Leading Cause of Data Loss: Weak Passwords

Worried that prying eyes may want to read what you're up to? Then you might want to think about assigning password protection to your documents. But do you know.. In August of 2012, network administrators across the globe notice a nasty bit of malware Known as “Morto”. It works by exploiting the weakest link in any enterprise’s defenses: passwords that are easy to crack. Shockingly, 10% of the cases where Morto gained entrance were to Windows server products that are maintained by IT professionals.

This nasty bit of malware doesn’t spread by overcoming firewalls or defeating state of the art security suites. They are the sort of people that are supposed to understand the importance of protecting critical systems with strong passwords, but they failed to do so. In this case, however, a worm was gaining access to supposedly secure accounts, many of them high level ones in corporate and government settings.

Even in this day and age, far too many users rely on simple codes, such as their birthday, their first initial and last name, or the name of their pet or spouse. This is so common that many stage magicians have worked out ways to guess a total stranger’s computer password, merely by asking him or her a few basic questions.

Password recognition apps are like the soldiers that guard the outer perimeters of restricted access facilities. Their duty is to permit no one who doesn’t have the proper entrance code. Still there are plenty of programs, many of which are easily found on the Internet that will enable a potential thief to launch sustained attacks on a target’s systems by trying to guess their password. Most of them work by launching either a brute force assault or a dictionary attack.

Brute Force Attacks, also known as exhaustive key searches, this is the less sophisticated of the two methods. It relies on simply trying random guesses until the correct password is achieved. Dictionary Attacks, is a more nuanced approach to password cracking. It starts with the most likely codes and works to the less probable ones. In doing this it relies on the listings contained in a dictionary of the password creator’s native language, or some other commonly referenced source such as the Bible.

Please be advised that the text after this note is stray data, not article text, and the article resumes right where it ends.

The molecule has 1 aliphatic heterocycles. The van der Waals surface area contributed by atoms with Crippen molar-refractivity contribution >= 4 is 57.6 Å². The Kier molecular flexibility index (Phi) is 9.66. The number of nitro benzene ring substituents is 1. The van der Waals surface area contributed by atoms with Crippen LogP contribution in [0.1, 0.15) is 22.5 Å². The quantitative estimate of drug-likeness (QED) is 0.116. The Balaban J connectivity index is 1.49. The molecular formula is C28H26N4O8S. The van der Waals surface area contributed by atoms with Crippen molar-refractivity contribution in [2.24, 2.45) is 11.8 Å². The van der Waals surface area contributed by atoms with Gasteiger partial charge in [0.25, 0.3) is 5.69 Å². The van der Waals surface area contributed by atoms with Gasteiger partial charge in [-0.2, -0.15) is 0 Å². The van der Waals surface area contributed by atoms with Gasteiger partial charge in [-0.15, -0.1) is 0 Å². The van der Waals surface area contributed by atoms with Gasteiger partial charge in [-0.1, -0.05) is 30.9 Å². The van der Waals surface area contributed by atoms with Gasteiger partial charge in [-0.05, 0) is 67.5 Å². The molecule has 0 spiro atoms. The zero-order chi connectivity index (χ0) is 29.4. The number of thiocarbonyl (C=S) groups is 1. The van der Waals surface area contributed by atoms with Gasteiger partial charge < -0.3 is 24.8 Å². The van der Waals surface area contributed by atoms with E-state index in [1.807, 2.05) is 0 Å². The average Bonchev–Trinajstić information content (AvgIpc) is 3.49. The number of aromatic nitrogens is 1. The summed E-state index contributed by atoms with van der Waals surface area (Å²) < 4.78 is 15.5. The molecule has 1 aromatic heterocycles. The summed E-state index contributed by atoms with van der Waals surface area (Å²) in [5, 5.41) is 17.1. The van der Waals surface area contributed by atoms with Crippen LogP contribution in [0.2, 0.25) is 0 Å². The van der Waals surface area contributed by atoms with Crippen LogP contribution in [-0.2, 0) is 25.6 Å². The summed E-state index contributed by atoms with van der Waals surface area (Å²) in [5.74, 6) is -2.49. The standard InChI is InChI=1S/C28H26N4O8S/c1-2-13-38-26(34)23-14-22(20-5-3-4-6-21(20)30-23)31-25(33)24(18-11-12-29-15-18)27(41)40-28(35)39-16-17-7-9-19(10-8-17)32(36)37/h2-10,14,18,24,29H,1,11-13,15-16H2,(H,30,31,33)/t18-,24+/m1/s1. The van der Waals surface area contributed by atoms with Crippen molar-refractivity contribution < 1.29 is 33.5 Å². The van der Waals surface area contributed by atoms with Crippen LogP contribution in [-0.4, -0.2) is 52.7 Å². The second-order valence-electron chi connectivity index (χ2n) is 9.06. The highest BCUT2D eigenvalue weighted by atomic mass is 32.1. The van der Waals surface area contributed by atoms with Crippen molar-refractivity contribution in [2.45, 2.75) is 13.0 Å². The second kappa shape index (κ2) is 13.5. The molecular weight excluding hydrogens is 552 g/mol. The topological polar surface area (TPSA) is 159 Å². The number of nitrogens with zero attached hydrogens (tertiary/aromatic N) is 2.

There are several key steps we can all take to help safeguard against Morto and other attempts to gain unauthorized access to our data. These include:

  1. Acceptable length – a secure password will have at least seven characters, with twelve or more of the standard for highly sensitive systems such as financial databases.
  2. Random patterns – this means avoiding words in the dictionary. An easy way to create such a code is to make up an easy to remember sentence, then use the first letter in each word in the code. For instance, you might choose the sentence “Will you marry me,” leading to the string of letters “wymm,” followed by one or more digits or other keyboard characters.
  3. Mixing upper and lower cases, if your system recognizes the difference –let’s go back to the example above, “wymm” You could make the first and last letters capitals, hence “WymM” This will make it many times more difficult for even determined hackers to penetrate.
  4. Adding digits or other symbols – let’s build on the above example again.

We might be so enthused about will you marry me this summer, like this: “wymmts!” Additionally, we could top it off with a digit or two, such as “2013” (avoid using your birth year). This gives us a final code of “WymmtS13,” which, as we’ll soon see, is a challenging one to decipher.

The flip side of creating such remarkably difficult passwords, of course, is the problem with remembering them all. This is especially true for those who have access to a large number of systems.

Security experts make the following recommendations in such cases:

  1. You should NEVER write down your password. However, if you do, then don’t put it in an easily accessible spot, such as under a keyboard, inside an unlocked desk drawer, or even (groan!) on a sticky note stuck to your monitor. Keep it in your wallet or bag, or, even more ideal, in a locked box that only you can access.
  2. Change your passwords at least every 30 days; conversely, you can do what many others do: simply have one dedicated password for them all. BUT, if you do so, make absolutely certain it’s a tough nut to crack.
  3. For ultimate protection, don’t create your own password at all. Use a random code generator instead. If you write it down, be sure to use the same precautions mentioned above.

In today's environment, security should not be just a defense strategy against external threats- it should also deliver proactive protection against data loss from internal sources.